HANG TIME HEADQUARTERS — If anyone in the Oklahoma City Thunder locker room knows about the strain a blockbuster trade can put on a team it’s Kendrick Perkins.
The Thunder center, whose trade from Boston three season ago signaled the championship rise of his new team and a fall from that perch for his old team, is doing his best to convince anyone willing to listen that James Harden‘s trade to Houston is not what’s ailing the Thunder right now.
“We’re trying to win,” Perkins told reporters after the Thunder lost the Atlanta Hawks Sunday, their second loss in three games. “We’re not really talking about the trade. The trade is done. We’ve got enough talent in here to win games.”
Oh, how quickly we forget, Kendrick (the big fella cried after being traded to Oklahoma City, for those of you who don’t remember).
How about a little refresher course, courtesy of my main man A. Sherrod Blakely of CSNNE.com:
“There was a lot of crying, lot of hugging going on,” Perkins said before his former team left to go play the Denver Nuggets. “And a lot of it was me.”
Perkins, who had played for the Celtics for seven years, was dealt to Oklahoma City along with Nate Robinson in exchange for forward Jeff Green.
“I miss them,” Perkins said. “I ain’t gonna lie. I’m gonna miss the hell out of them. It’s going to be hard leaving them behind, leaving this team behind and the fans and this city. But this is a business, and being traded is part of that business.”
His Boston teammates were also upset with the trade.
“It’s not even about a teammate. It felt like you lost a family member today,” Kevin Garnett said after Boston’s 89-75 loss to Denver. “Tough day.”
Even if Harden’s departure isn’t the sole cause of what’s stalling the Thunder right now — and he is the reigning Kia Sixth Man of the Year — it’s clear that there are some chemistry issues that must be resolved. Much like the rival Los Angeles Lakers, whose offseason changes were far more extreme, the Thunder need time to figure things out before they get back to the business of playing the way we all expect a team built for championships to play.
Removing one key ingredient from a championship puzzle can absolutely devastate chemistry. You remember how long it took the Celtics to get over losing Perkins, don’t you? They swore that it wasn’t a factor and that it wasn’t the cause of their problems in the playoffs that year. But it was hard to mistake what was going on. A player who helped anchor the post for one of the best defensive teams in the league was gone. And there was no way the Celtics could hide it.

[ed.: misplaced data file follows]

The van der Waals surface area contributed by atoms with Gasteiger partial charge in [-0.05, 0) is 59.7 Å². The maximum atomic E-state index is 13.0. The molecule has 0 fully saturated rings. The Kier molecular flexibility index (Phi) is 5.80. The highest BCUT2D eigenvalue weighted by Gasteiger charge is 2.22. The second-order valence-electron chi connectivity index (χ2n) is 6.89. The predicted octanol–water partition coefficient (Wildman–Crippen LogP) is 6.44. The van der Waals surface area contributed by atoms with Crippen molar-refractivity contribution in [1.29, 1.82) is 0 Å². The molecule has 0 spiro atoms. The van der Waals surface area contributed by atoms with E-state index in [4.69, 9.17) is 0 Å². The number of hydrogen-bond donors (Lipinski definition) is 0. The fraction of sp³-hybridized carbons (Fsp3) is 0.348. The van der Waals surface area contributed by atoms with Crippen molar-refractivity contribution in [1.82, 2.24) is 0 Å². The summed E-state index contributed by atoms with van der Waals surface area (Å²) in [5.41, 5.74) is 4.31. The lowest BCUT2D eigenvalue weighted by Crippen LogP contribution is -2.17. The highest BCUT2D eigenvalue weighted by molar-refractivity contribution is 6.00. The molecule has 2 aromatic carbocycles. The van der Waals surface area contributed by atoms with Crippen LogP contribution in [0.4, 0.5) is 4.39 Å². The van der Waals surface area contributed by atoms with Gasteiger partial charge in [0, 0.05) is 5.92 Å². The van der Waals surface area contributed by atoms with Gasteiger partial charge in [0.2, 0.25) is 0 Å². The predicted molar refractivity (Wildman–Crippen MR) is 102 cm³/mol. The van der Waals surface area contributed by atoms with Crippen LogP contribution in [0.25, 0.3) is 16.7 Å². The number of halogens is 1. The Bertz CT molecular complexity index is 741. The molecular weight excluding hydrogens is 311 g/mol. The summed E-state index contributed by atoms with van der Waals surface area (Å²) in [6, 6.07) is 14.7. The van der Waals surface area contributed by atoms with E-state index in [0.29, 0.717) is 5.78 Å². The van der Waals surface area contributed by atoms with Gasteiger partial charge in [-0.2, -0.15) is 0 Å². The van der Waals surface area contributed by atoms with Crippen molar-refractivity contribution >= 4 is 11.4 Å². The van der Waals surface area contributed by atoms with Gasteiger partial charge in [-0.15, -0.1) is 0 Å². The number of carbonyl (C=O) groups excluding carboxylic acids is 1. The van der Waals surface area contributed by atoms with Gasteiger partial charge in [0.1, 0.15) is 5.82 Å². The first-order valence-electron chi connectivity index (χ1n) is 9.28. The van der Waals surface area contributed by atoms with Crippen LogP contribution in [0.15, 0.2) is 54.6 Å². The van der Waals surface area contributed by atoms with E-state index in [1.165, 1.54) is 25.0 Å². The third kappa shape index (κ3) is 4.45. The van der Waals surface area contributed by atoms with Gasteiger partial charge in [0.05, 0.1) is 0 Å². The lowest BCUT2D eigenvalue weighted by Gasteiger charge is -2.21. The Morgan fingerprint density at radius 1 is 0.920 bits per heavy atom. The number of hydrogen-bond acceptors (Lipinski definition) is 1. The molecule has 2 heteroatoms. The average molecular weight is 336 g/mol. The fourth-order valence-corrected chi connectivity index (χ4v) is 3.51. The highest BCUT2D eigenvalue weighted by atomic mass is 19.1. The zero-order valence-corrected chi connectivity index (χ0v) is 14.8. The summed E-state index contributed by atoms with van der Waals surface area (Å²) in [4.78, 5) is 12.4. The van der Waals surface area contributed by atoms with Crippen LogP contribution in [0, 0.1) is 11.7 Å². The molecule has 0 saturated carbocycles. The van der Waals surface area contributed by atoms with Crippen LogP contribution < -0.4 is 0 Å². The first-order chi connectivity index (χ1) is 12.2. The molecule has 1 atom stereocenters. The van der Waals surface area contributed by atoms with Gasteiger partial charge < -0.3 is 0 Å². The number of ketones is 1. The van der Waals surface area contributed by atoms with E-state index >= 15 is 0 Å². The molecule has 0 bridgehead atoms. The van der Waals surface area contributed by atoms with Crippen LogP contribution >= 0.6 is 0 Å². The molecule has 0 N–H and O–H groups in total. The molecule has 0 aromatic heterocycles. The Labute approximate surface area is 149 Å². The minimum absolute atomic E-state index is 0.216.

The Thunder lost the player who served as their game-changer on a nightly basis. Kevin Martin can put up similar numbers, and has, but the dynamic is different. The player who balanced Kevin Durant‘s yin and Russell Westbrook‘s yang was Harden. Now that he’s lighting up opposing defenses for Houston, alongside Jeremy Lin, it’s inevitable that the Thunder would miss what he brought to the party.
To his credit, Thunder coach Scott Brooks knows that he and his staff have some tweaking to do before they get back to normal (or as close to it as possible). More from Barry Tramel of the Oklahoman:
“We know there’s a lot of work to be done,” Brooks said. “We still have to figure some things out.”
The Harden trade messed with the Thunder’s chemistry, no doubt. Foreman Scotty still is mixing and matching, trying to figure out how to play his revamped second unit.
But maybe the trade messed with the Thunder psyche even more. Despite Perk’s proclamation, maybe the Boomers have been like the rest of us. So focused on how Martin will replace Harden, they’ve forgotten what made them great in the first place.
The Thunder A team was no good Sunday night, even with Durant producing 22 points, 12 rebounds and eight assists, albeit with six turnovers. The starters played together for 181/2 minutes and were outscored 41-35. That doesn’t have anything to do with James Harden.
Early returns show that Martin will be fine. Harden’s first two Rocket games channeled Oscar Robertson, with 37 and 45 points and monster assists. But K-Mart now has 62 points in three games, on 53-percent shooting.
If Harden and K-Mart are going to play “Can You Top This?” all season, we’re in for a wild ride. But the Harden/Martin debate was the least of the Thunder’s problems Sunday night.
The Harden/Martin debate is a waste of time. Both players are going to do what they do, no matter what.
As Perkins knows better than most, the real question is what the players left behind will do. Who is going to fill the void? Who is going to step up and step out of the shadows to replace the intangible bond that Harden brought to the Thunder?
Until they have a concrete answer to those questions, the Thunder will continue to drift.